Libertarians of La Mancha
Objections to NSA surveillance are too often fanciful.
The more intrusive of the two programs is the simpler to dispose. PRISM is just like a phone wiretap except on Internet communications. Like a wiretap, the target is always a specific suspect. But because PRISM’s targets are foreigners outside the United States and do not enjoy the protection of the Fourth Amendment’s warrant requirements, FISA allows the surveillance to be conducted pursuant to a joint certification of the attorney general and director of national intelligence made to the FISA court on a yearly basis, subject to its approval. That system allows the U.S. government to target specific persons wherever they go (outside the United States). The program should be noncontroversial by now; this is precisely the sort of surveillance that lay at the heart of the FISA Reform Act of 2008, which Congress exhaustively debated for several years. All the objections being raised against it now were raised then, and were either accommodated or rejected with good reason. The program is responsible for foiling about 40 of the 50 terrorist plots which the administration recently disclosed to Congress in classified briefings.
Far more controversy has swirled around the less intrusive of the two programs. Section 215 of the Patriot Act (501 of FISA) allows the government to collect large data sets from phone companies on a daily basis. The data include numbers dialed from, numbers dialed to, length of call, and time of call. The information does not include identity, location, or content.
Critics have assailed the program as a sweeping dragnet, pointing out, for example, that it’s easy to identify the owner of a phone number. This criticism misunderstands the nature of the program. It is meant principally to preserve phone record data that the phone companies themselves preserve for long periods of time, and as to which the Supreme Court has ruled there is no expectation of privacy under the Fourth Amendment. The program makes it easier for the government to manipulate and access data that it is already entitled to see without obtaining warrants under various provisions of domestic criminal law.
Under the FISA program, the government can only look up the identity of the person associated with a particular phone number, or otherwise access the data, if it can establish “reasonable articulable suspicion” that the person is involved with some sort of terrorist organization. The suspicion can’t be based on speech protected by the First Amendment, such as “I hate Americans.” Any data collected are subject to minimization.
Rep. Jim Sensenbrenner, one of the principal authors of the Patriot Act, got a lot of attention recently when he professed shock at the sweep of the program. He claims it goes far beyond the intended scope of Section 215, which is limited to “an investigation to protect against international terrorism or clandestine intelligence activities.” But Congress has been briefed on the scope of this program for years, and during that time the 11 judges of the FISA court, sitting individually on a rotating basis, have approved the program every 90 days.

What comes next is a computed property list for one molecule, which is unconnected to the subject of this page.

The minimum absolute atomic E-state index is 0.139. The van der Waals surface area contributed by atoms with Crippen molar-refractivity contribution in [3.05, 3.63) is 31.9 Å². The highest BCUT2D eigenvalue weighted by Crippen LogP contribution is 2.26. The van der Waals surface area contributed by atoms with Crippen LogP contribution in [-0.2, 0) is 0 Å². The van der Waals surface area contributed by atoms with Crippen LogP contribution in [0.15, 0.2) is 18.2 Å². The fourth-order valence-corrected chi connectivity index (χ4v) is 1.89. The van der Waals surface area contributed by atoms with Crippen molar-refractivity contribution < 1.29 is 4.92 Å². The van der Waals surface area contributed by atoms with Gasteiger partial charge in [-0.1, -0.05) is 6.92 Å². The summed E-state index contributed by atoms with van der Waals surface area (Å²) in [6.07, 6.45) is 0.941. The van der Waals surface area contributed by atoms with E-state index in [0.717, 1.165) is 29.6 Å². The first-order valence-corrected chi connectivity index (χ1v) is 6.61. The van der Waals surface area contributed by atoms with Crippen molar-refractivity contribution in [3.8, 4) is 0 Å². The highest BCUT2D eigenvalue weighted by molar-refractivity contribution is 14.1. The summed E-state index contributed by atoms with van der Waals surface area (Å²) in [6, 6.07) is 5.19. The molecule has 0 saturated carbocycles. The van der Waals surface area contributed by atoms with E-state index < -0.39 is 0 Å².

Many libertarian critics have argued that the NSA surveillance violates the Fourth Amendment’s prohibition on unreasonable search and seizure. But in fact FISA follows the general progression of safeguards developed elsewhere under Fourth Amendment law. General surveillance can be engaged in routinely without a warrant. Efforts to examine particular data require a showing of probable cause, which demands some clearly articulated reasons for singling out any given person for further scrutiny. Under certain “exigent circumstances,” officials can act without a warrant for a period of days, subject to FISA court review. But when targeting U.S. persons anywhere in the world, or anyone inside the United States, whether here legally or not, the government must seek a specific warrant of the FISA court.
The Cato Institute’s Julian Sanchez points to the recent case of U.S. v. Jones, in which the Supreme Court rejected the long-term warrantless tracking of a single vehicle with a GPS device, because, as Justice Samuel Alito wrote in concurrence, law enforcement officers shouldn’t be able to “secretly monitor and catalogue every single movement of an individual’s car for a very long period.” Sanchez argues that such monitoring is even more impermissible when conducted against everybody. He makes the novel case that in the Framers’ understanding, “ ‘unreasonableness’ was specifically associated with the absence of particularity—of the kind exhibited by, for instance, an authority to indiscriminately collect all Americans’ phone records.”
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